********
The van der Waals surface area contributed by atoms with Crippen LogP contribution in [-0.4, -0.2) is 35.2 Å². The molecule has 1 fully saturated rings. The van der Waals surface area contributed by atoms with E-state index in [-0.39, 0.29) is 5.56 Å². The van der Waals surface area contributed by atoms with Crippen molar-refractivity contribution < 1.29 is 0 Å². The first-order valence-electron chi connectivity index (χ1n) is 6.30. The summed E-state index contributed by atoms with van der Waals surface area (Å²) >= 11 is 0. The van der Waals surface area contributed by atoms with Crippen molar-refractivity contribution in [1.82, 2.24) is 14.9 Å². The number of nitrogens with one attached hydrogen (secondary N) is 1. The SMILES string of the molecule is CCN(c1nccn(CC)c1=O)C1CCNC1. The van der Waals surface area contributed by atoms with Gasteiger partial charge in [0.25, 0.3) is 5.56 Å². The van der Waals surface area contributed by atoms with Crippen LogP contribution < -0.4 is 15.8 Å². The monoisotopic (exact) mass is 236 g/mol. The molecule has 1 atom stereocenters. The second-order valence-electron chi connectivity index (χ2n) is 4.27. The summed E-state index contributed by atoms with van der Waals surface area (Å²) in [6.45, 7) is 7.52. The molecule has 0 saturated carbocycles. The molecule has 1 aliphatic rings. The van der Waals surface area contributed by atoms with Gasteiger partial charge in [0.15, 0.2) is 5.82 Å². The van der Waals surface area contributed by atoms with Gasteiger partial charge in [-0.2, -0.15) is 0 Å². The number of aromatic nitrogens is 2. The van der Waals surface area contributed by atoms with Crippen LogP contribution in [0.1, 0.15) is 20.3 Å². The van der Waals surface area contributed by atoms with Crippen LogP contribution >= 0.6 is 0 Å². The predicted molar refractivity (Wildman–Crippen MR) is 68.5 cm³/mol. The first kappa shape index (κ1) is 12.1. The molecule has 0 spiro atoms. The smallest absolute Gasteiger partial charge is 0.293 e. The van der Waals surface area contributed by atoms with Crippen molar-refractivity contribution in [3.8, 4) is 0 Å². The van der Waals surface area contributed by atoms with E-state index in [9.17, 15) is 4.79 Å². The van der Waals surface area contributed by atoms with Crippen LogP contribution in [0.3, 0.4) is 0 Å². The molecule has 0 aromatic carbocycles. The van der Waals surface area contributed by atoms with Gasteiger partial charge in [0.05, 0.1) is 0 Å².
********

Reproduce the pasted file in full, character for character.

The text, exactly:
The van der Waals surface area contributed by atoms with Crippen LogP contribution in [-0.4, -0.2) is 35.2 Å². The molecule has 1 fully saturated rings. The van der Waals surface area contributed by atoms with E-state index in [-0.39, 0.29) is 5.56 Å². The van der Waals surface area contributed by atoms with Crippen molar-refractivity contribution < 1.29 is 0 Å². The first-order valence-electron chi connectivity index (χ1n) is 6.30. The summed E-state index contributed by atoms with van der Waals surface area (Å²) >= 11 is 0. The van der Waals surface area contributed by atoms with Crippen molar-refractivity contribution in [1.82, 2.24) is 14.9 Å². The number of nitrogens with one attached hydrogen (secondary N) is 1. The SMILES string of the molecule is CCN(c1nccn(CC)c1=O)C1CCNC1. The van der Waals surface area contributed by atoms with Gasteiger partial charge in [0.25, 0.3) is 5.56 Å². The van der Waals surface area contributed by atoms with Crippen LogP contribution < -0.4 is 15.8 Å². The monoisotopic (exact) mass is 236 g/mol. The molecule has 1 atom stereocenters. The second-order valence-electron chi connectivity index (χ2n) is 4.27. The summed E-state index contributed by atoms with van der Waals surface area (Å²) in [6.45, 7) is 7.52. The molecule has 0 saturated carbocycles. The molecule has 1 aliphatic rings. The van der Waals surface area contributed by atoms with Gasteiger partial charge in [0.15, 0.2) is 5.82 Å². The van der Waals surface area contributed by atoms with Gasteiger partial charge in [-0.2, -0.15) is 0 Å². The number of aromatic nitrogens is 2. The van der Waals surface area contributed by atoms with Crippen LogP contribution in [0.1, 0.15) is 20.3 Å². The van der Waals surface area contributed by atoms with Crippen LogP contribution >= 0.6 is 0 Å². The predicted molar refractivity (Wildman–Crippen MR) is 68.5 cm³/mol. The first kappa shape index (κ1) is 12.1. The molecule has 0 spiro atoms. The smallest absolute Gasteiger partial charge is 0.293 e. The van der Waals surface area contributed by atoms with Crippen molar-refractivity contribution in [3.8, 4) is 0 Å². The van der Waals surface area contributed by atoms with E-state index in [9.17, 15) is 4.79 Å². The van der Waals surface area contributed by atoms with Crippen LogP contribution in [0.3, 0.4) is 0 Å². The molecule has 0 aromatic carbocycles. The van der Waals surface area contributed by atoms with Gasteiger partial charge in [0.05, 0.1) is 0 Å².